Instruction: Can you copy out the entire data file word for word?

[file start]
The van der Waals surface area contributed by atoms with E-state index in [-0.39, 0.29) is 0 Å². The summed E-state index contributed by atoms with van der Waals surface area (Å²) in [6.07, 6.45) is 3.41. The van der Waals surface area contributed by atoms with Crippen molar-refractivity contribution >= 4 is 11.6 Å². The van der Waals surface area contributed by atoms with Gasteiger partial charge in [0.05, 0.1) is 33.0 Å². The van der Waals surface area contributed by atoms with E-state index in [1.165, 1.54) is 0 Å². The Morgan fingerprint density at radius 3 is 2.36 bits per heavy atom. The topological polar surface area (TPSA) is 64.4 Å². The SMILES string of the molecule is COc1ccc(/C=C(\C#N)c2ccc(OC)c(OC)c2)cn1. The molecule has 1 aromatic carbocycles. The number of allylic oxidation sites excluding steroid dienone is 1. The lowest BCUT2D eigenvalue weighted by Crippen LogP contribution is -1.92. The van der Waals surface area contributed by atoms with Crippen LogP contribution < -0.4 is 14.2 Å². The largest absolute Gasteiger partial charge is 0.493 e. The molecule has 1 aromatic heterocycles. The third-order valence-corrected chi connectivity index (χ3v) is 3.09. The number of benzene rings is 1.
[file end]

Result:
The van der Waals surface area contributed by atoms with E-state index in [-0.39, 0.29) is 0 Å². The summed E-state index contributed by atoms with van der Waals surface area (Å²) in [6.07, 6.45) is 3.41. The van der Waals surface area contributed by atoms with Crippen molar-refractivity contribution >= 4 is 11.6 Å². The van der Waals surface area contributed by atoms with Gasteiger partial charge in [0.05, 0.1) is 33.0 Å². The van der Waals surface area contributed by atoms with E-state index in [1.165, 1.54) is 0 Å². The Morgan fingerprint density at radius 3 is 2.36 bits per heavy atom. The topological polar surface area (TPSA) is 64.4 Å². The SMILES string of the molecule is COc1ccc(/C=C(\C#N)c2ccc(OC)c(OC)c2)cn1. The molecule has 1 aromatic carbocycles. The number of allylic oxidation sites excluding steroid dienone is 1. The lowest BCUT2D eigenvalue weighted by Crippen LogP contribution is -1.92. The van der Waals surface area contributed by atoms with Crippen LogP contribution < -0.4 is 14.2 Å². The largest absolute Gasteiger partial charge is 0.493 e. The molecule has 1 aromatic heterocycles. The third-order valence-corrected chi connectivity index (χ3v) is 3.09. The number of benzene rings is 1.